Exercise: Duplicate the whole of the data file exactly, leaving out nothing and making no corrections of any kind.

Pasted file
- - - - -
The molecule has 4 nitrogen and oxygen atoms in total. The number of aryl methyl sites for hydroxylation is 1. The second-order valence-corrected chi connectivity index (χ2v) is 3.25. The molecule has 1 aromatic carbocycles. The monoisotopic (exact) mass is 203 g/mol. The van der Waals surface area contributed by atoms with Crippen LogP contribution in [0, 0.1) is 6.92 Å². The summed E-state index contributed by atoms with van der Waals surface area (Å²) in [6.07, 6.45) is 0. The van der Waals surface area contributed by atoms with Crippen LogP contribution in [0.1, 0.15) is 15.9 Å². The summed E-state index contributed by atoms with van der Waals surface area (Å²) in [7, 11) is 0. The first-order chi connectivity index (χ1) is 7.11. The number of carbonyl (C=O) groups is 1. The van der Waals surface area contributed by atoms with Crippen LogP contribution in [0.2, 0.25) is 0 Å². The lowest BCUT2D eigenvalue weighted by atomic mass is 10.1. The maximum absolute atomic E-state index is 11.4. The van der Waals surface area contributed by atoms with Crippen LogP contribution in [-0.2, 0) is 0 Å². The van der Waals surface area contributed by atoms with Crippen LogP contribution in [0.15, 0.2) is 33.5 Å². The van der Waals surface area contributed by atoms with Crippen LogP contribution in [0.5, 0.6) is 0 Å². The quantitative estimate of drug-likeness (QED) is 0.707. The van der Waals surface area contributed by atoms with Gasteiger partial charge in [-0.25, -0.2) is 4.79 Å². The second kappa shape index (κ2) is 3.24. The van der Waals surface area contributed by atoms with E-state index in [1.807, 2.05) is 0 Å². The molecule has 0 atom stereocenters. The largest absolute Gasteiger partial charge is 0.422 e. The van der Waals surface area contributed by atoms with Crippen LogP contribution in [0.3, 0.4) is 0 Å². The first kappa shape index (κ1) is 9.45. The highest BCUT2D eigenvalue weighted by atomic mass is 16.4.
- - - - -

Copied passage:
The molecule has 4 nitrogen and oxygen atoms in total. The number of aryl methyl sites for hydroxylation is 1. The second-order valence-corrected chi connectivity index (χ2v) is 3.25. The molecule has 1 aromatic carbocycles. The monoisotopic (exact) mass is 203 g/mol. The van der Waals surface area contributed by atoms with Crippen LogP contribution in [0, 0.1) is 6.92 Å². The summed E-state index contributed by atoms with van der Waals surface area (Å²) in [6.07, 6.45) is 0. The van der Waals surface area contributed by atoms with Crippen LogP contribution in [0.1, 0.15) is 15.9 Å². The summed E-state index contributed by atoms with van der Waals surface area (Å²) in [7, 11) is 0. The first-order chi connectivity index (χ1) is 7.11. The number of carbonyl (C=O) groups is 1. The van der Waals surface area contributed by atoms with Crippen LogP contribution in [0.2, 0.25) is 0 Å². The lowest BCUT2D eigenvalue weighted by atomic mass is 10.1. The maximum absolute atomic E-state index is 11.4. The van der Waals surface area contributed by atoms with Crippen LogP contribution in [-0.2, 0) is 0 Å². The van der Waals surface area contributed by atoms with Crippen LogP contribution in [0.15, 0.2) is 33.5 Å². The van der Waals surface area contributed by atoms with Crippen LogP contribution in [0.5, 0.6) is 0 Å². The quantitative estimate of drug-likeness (QED) is 0.707. The van der Waals surface area contributed by atoms with Gasteiger partial charge in [-0.25, -0.2) is 4.79 Å². The second kappa shape index (κ2) is 3.24. The van der Waals surface area contributed by atoms with E-state index in [1.807, 2.05) is 0 Å². The molecule has 0 atom stereocenters. The largest absolute Gasteiger partial charge is 0.422 e. The van der Waals surface area contributed by atoms with Crippen LogP contribution in [0.3, 0.4) is 0 Å². The first kappa shape index (κ1) is 9.45. The highest BCUT2D eigenvalue weighted by atomic mass is 16.4.